Edwin Santiago, Fellow and Member of the Editorial Board, Stratbase ADR Institute
With about two weeks to go before the extended enhanced community quarantine (ECQ) expires on May 15, uncertainties still loom large for Filipinos. The government, the academe, and even social media have been liberally ballyhooing the term “new normal” to describe the setting of our post-pandemic life.
What exactly is the new normal? These are how we will do things in society differently. From the looks of it, an essential ingredient of this would be physical distancing—the term sociologists prefer to use over social distancing. But distancing in this highly-dense megapolis may be easier said than done.
Just look at the scenes from markets in the mornings and barangay halls during the distribution of relief goods and amelioration money. It is very evident, sad, and unfortunate how people are forced to put this rule in the backseat, even in the face of what could be life-and-death situations. Thus, it is not difficult to imagine the challenges we will have in keeping the rate of the virus spread low once the ECQ expires.
Of course, the sooner we jumpstart the economy, the sooner we can return to normalcy—whatever that may entail—though, at high public health risks. Or, we can choose to take our sweet time, cooped up indoors, waiting for the country to ride out the pandemic.
But the longer the economic torpor becomes, the more damaging it would be, to the point of a prolonged economic coma. As pundits would say, we are doomed one way or the other.
The recently organized public-private National Task Force T3 (Test, Trace and Treat) supported by the Asian Development Bank and initial members from private sector groups Ayala Healthcare Holdings Inc. (AC Health)/Qualimed, Metro Pacific Hospital Holdings Inc., Philippine National Red Cross, Philippine Disaster Resilience Foundation and Unilab, aims to expand testing capacity to at least 30,000 tests per day by end of May. The success of this project will finally provide the needed data that will be critical in guiding the IATF’s moves to lift the ECQ.
Inevitably, the lockdown will be lifted, and we will have to try picking up our lives where we left off. For a lot of Filipinos, however, the main issue is economic survival—not necessarily the country’s, but theirs. Of course, these two are inextricably intertwined, but this connection may be hazy at best for the individuals. This is where the government comes in.
The first order of business is to inspire confidence that the government knows what it is doing. Rather than unceasingly sounding off a martial law declaration, having late-night ramblings or making us listen—under the guise of a national address—to his panegyric on China and Xi Jinping, President Rodrigo Duterte can better serve the country by figuratively rolling up his sleeve and buckling down to work with a sense of urgency and purpose.
The president may create an advisory council on rebuilding the economy composed of people with sufficient know-how and credibility. This new body would signal a government turning over a new leaf. The administration can leave behind its trial-and-error approach to public health and move to a well-orchestrated economic recovery regime.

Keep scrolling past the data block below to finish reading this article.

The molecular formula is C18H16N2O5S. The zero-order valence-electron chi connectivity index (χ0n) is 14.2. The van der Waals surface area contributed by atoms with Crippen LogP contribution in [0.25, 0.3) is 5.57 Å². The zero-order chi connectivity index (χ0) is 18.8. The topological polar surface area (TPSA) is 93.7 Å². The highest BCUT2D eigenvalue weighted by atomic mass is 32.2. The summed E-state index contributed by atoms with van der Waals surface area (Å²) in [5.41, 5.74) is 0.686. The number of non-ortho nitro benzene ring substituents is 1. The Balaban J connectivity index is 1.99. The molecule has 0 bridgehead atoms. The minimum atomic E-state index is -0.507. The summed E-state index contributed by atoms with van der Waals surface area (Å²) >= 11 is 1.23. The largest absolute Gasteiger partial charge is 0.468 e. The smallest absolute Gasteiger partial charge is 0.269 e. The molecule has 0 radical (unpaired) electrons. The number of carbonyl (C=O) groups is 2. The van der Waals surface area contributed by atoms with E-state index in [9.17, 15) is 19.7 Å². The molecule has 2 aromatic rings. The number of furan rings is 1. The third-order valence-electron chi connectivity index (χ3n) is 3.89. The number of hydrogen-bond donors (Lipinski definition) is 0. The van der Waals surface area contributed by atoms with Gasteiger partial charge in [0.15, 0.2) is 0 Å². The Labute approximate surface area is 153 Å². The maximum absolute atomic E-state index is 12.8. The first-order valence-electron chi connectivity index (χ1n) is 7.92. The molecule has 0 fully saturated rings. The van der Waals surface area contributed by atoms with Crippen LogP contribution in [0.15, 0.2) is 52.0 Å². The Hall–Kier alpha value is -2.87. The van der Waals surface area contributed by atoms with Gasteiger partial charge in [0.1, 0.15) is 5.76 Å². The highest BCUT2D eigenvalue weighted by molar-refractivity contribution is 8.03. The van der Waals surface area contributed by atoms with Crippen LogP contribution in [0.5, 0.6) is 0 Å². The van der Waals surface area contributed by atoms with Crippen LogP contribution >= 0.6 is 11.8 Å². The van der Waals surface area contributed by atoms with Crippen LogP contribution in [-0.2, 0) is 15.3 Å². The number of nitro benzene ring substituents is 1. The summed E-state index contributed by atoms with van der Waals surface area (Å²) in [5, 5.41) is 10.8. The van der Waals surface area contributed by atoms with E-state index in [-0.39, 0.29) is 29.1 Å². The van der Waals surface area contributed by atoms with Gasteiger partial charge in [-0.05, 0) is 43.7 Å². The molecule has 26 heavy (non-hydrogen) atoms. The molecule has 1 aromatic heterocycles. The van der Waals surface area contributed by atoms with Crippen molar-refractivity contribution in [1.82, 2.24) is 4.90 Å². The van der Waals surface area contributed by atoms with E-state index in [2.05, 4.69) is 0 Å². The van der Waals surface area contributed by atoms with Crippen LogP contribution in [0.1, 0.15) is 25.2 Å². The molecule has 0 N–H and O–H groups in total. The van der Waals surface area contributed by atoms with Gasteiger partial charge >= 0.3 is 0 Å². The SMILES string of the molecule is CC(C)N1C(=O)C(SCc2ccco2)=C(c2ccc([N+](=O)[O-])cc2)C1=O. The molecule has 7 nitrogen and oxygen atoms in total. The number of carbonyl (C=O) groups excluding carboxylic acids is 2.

And one of the better ways to get the economy back on its feet is to keep the food supply moving. There is nothing that communicates stability more than having food on the table.
The logic is simple: if food supply is continuous, that means several other things continue going, such as production, distribution, consumption, employment, livelihood, etc. At the very basic level, a company producing food will need employees, suppliers and distributors. Imagine the multiplier effect of this. It is therefore imperative for the manufacturing sector to be allowed to continue.
In the early weeks of the lockdown, fearing threats of hoarding and overpricing that could lead to a civil disturbance caused by food shortage, the government was aggressive in announcing that there was nothing of that sort in the horizon and that food supply remained adequate.
However, in spite of repeated government assurance—or, perhaps, because of it—people went ahead with panic buying causing basic commodities to become scarce. Complicating the situation further was, according to government, the overzealous implementation of the ECQ that resulted to a misinterpretation of the policy.
Of course, this can be true. But it could also be another case of lack of foresight by clumsy policy-makers who were jolted into the reality of having a responsibility as gargantuan as keeping Metro Manila in a lockdown.
By the same reasoning, we should keep other essential goods and services moving freely to support basic human activities, such as healthcare, fuel and power, transportation, communication and other public utilities.
A “new normal” in governance is also needed. The government may look at its role and that of business as more complementary rather than antagonistic. The president can take his political capital out for a spin and rally support for programs and policies that will help keep businesses alive and the economy afloat. These can be in terms of bridge financing, temporary easing of taxes, or even logistical support. Extending shopping hours, for example, as simple as it may look, contributes to spurring movement of goods.
In turn, however, the business sector has to commit to take care of its employees—by keeping them employed, for starters. And, that is how we can hope to emerge from the pandemic ashes.
This aticle was originally published in philstar.com. Image Source: The STAR/Michael Varcas.